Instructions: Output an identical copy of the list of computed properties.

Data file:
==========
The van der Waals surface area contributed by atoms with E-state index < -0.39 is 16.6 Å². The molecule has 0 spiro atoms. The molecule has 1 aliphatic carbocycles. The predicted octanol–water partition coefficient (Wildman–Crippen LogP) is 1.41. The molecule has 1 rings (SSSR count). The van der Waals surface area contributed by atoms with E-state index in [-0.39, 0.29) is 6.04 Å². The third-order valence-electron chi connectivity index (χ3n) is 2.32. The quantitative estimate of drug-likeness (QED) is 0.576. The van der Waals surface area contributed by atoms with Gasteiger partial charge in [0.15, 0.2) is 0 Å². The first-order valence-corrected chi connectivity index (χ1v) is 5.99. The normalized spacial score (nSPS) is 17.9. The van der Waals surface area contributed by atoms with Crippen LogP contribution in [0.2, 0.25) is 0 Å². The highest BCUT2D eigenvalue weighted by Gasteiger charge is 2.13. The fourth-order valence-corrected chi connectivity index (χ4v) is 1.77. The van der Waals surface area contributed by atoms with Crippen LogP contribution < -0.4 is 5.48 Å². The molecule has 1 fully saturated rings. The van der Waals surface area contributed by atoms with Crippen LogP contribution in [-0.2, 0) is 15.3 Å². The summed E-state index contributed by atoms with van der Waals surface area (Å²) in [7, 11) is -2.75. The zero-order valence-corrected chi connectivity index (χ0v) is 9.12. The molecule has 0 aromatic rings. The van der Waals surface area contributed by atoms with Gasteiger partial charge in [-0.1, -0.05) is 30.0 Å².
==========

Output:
The van der Waals surface area contributed by atoms with E-state index < -0.39 is 16.6 Å². The molecule has 0 spiro atoms. The molecule has 1 aliphatic carbocycles. The predicted octanol–water partition coefficient (Wildman–Crippen LogP) is 1.41. The molecule has 1 rings (SSSR count). The van der Waals surface area contributed by atoms with E-state index in [-0.39, 0.29) is 6.04 Å². The third-order valence-electron chi connectivity index (χ3n) is 2.32. The quantitative estimate of drug-likeness (QED) is 0.576. The van der Waals surface area contributed by atoms with Gasteiger partial charge in [0.15, 0.2) is 0 Å². The first-order valence-corrected chi connectivity index (χ1v) is 5.99. The normalized spacial score (nSPS) is 17.9. The van der Waals surface area contributed by atoms with Crippen LogP contribution in [0.2, 0.25) is 0 Å². The highest BCUT2D eigenvalue weighted by Gasteiger charge is 2.13. The fourth-order valence-corrected chi connectivity index (χ4v) is 1.77. The van der Waals surface area contributed by atoms with Crippen LogP contribution < -0.4 is 5.48 Å². The molecule has 1 fully saturated rings. The van der Waals surface area contributed by atoms with Crippen LogP contribution in [-0.2, 0) is 15.3 Å². The summed E-state index contributed by atoms with van der Waals surface area (Å²) in [7, 11) is -2.75. The zero-order valence-corrected chi connectivity index (χ0v) is 9.12. The molecule has 0 aromatic rings. The van der Waals surface area contributed by atoms with Gasteiger partial charge in [-0.1, -0.05) is 30.0 Å².